Pretty People Get Better Careers: On Beauty and How it Matters at Work
Am I too fat for this job? That is a question that will quite obviously strike anyone who wished to walk the ramp and romance the camera. In a general context, however, the question will seem a little bit too out of the place. Surprisingly, it is not! You have to look the part that you are playing. And, look fit to play it too. Imagine a Chaplin looking like a Madonna – seems an image misfit. Doesn’t it?
In a news report published in the New York magazine, titled, “Obama in Need of Gender-Sensitivity Training”, President Obama has been quoted describing California Attorney General Kamala Harris “as by far, the best looking attorney general.” The statement is, to a large extent, indicative of the fact that women in power are often judged by their appearance. The attractiveness quotient sets some requirement for them to seem in power.
The Trade-Off between Beauty and Power
An undeniable truth that The Economist recently talked about in a news titled “The economics of good looks – The line of beauty” talks about various impacts of appealing appearance in important matters. The news points out, “Women have traditionally traded looks for economic support in marriage. A Chinese study confirms that the husbands of unappealing women earn about 10% less than those of their dishier counterparts. Attractive people also have an easier time getting a loan than plain folks, even as they are less likely to pay it back. They receive milder prison sentences and higher damages in simulated legal proceedings.”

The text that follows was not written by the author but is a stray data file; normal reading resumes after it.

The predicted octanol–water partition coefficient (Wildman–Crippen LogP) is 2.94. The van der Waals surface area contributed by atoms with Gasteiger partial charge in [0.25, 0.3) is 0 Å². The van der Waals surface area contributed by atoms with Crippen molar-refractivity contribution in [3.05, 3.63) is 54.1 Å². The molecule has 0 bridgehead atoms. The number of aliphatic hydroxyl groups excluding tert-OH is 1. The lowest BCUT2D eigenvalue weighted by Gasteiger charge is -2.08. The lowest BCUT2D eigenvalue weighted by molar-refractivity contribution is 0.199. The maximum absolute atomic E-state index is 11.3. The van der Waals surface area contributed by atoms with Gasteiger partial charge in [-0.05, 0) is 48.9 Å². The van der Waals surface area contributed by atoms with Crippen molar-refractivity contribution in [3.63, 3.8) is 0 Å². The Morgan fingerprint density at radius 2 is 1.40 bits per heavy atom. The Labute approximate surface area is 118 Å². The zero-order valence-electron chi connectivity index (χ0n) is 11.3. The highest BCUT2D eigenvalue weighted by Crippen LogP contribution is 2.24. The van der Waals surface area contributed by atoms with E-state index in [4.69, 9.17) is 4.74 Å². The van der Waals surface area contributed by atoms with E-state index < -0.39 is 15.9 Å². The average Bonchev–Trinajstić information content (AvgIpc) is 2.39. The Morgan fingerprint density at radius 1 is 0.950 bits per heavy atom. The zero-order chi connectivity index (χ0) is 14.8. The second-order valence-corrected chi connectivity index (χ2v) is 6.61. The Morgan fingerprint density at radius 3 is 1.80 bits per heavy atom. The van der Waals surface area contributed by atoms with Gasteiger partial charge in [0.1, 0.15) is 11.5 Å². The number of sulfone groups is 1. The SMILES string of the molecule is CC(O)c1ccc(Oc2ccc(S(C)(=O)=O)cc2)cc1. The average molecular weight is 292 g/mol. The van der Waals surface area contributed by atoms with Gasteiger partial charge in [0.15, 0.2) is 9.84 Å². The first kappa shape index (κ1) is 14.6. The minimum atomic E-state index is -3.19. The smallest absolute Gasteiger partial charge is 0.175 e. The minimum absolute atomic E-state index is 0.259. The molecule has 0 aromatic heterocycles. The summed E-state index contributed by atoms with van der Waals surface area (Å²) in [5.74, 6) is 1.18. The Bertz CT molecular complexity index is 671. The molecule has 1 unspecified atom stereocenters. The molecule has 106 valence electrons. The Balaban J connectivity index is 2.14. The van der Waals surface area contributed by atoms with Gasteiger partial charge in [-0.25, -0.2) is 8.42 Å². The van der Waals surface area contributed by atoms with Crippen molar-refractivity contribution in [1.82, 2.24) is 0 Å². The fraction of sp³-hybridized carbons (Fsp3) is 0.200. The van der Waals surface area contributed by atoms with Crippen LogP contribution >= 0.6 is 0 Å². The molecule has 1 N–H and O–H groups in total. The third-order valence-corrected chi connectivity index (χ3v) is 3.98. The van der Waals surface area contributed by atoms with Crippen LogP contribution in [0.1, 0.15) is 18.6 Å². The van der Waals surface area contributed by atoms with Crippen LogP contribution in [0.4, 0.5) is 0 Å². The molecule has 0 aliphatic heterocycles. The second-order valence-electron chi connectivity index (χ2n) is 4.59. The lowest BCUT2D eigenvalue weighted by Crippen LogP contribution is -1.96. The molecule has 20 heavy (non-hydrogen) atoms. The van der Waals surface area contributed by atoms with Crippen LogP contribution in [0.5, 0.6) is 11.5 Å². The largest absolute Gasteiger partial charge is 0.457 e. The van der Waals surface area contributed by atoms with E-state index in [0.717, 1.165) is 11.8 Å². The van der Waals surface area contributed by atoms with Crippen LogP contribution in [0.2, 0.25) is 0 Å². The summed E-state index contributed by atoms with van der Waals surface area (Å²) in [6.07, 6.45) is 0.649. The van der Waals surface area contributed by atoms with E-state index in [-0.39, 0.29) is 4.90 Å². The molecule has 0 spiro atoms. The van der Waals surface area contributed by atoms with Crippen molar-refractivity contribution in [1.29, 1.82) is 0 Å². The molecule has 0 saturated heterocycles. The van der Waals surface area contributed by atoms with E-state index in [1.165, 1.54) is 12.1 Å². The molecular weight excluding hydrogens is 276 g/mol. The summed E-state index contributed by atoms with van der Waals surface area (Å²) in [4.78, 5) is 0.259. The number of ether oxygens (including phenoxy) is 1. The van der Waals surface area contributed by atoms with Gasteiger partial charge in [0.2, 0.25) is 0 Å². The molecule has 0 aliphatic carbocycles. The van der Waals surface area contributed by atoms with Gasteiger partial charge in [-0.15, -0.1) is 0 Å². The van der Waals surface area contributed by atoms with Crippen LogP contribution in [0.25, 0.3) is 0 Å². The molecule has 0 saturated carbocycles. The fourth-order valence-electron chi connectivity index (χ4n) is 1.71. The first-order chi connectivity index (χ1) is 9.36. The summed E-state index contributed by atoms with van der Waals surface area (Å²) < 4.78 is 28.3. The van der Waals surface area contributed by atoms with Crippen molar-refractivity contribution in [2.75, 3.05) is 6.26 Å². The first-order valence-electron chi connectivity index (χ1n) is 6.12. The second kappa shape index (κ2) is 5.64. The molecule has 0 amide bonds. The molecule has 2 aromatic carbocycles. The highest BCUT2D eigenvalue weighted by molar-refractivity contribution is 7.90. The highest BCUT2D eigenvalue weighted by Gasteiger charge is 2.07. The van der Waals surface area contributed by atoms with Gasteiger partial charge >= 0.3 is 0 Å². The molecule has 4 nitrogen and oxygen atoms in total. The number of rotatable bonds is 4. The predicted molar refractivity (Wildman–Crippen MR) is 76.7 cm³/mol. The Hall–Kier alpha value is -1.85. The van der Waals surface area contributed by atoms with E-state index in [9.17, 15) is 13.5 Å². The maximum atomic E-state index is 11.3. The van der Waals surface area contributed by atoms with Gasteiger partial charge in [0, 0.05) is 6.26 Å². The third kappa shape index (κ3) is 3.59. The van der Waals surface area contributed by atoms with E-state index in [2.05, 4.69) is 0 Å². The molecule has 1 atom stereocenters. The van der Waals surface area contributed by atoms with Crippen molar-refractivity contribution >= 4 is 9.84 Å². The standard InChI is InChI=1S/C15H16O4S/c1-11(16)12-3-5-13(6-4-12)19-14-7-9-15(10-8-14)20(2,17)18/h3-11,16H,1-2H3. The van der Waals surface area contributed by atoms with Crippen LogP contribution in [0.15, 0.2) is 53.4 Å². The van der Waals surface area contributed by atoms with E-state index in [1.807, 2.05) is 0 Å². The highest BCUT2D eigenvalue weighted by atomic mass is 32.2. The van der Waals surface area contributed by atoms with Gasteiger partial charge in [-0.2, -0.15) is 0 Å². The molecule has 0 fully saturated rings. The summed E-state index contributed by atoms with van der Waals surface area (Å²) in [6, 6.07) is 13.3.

Facets of Appearance
Having said that, here is a breather for the average-looking guy or girl seeking a corporate job – While looks matter, communication skills form 50% part of the package that companies are looking for. The rest of the package comprises dressing sense, body language, height and weight. While the former two are essentially a part of grooming, the latter two, are sometimes, beyond your control. However, it’s the latter two that are, unfortunately, yet entirely from a professional perspective, shown to be taken much more seriously.
While most women are judged if overweight, men are pinned down if they fall short of the standard 5 feet 11 inches. A Forbes survey highlights the fact that “Of those surveyed, 16% said it’s important for men to be tall, compared to just 6% for women.” This is but another form of gender bias, which differs only because it affects men instead of women, breaking the stereotype that gender bias affects only women.
The ongoing debate today is whether women should concentrate on wearing their lipstick right or on delivering results. If all their concentration goes into power dressing, where will they get time for proving their actual and intellectual power? What use will the power be if it’s just for show? And then, the male dominant society will blame the women for not being good enough. It’s a vicious circle from here onwards – the women will try to impress with appearance and fail to impress in results. Only if there is balance can there be success.